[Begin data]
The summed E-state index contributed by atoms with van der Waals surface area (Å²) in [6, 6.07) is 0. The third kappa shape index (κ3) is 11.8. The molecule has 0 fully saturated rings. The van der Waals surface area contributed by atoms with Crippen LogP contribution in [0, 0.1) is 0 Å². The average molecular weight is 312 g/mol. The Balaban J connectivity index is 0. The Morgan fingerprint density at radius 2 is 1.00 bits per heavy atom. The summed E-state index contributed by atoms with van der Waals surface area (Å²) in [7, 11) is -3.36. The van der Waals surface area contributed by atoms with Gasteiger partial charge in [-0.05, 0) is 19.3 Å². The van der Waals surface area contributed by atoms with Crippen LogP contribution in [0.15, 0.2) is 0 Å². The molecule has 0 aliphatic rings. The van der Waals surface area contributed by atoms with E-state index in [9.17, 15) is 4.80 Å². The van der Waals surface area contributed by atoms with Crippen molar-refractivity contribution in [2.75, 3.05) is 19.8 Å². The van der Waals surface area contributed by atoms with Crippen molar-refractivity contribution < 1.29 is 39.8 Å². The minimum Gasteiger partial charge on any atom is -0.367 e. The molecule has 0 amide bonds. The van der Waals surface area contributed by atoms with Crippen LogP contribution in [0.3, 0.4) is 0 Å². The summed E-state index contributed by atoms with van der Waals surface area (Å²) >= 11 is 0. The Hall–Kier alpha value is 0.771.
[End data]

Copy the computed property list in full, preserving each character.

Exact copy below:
The summed E-state index contributed by atoms with van der Waals surface area (Å²) in [6, 6.07) is 0. The third kappa shape index (κ3) is 11.8. The molecule has 0 fully saturated rings. The van der Waals surface area contributed by atoms with Crippen LogP contribution in [0, 0.1) is 0 Å². The average molecular weight is 312 g/mol. The Balaban J connectivity index is 0. The Morgan fingerprint density at radius 2 is 1.00 bits per heavy atom. The summed E-state index contributed by atoms with van der Waals surface area (Å²) in [7, 11) is -3.36. The van der Waals surface area contributed by atoms with Gasteiger partial charge in [-0.05, 0) is 19.3 Å². The van der Waals surface area contributed by atoms with Crippen LogP contribution in [0.15, 0.2) is 0 Å². The molecule has 0 aliphatic rings. The van der Waals surface area contributed by atoms with E-state index in [9.17, 15) is 4.80 Å². The van der Waals surface area contributed by atoms with Crippen molar-refractivity contribution in [2.75, 3.05) is 19.8 Å². The van der Waals surface area contributed by atoms with Crippen molar-refractivity contribution < 1.29 is 39.8 Å². The minimum Gasteiger partial charge on any atom is -0.367 e. The molecule has 0 amide bonds. The van der Waals surface area contributed by atoms with Crippen LogP contribution in [0.3, 0.4) is 0 Å². The summed E-state index contributed by atoms with van der Waals surface area (Å²) >= 11 is 0. The Hall–Kier alpha value is 0.771.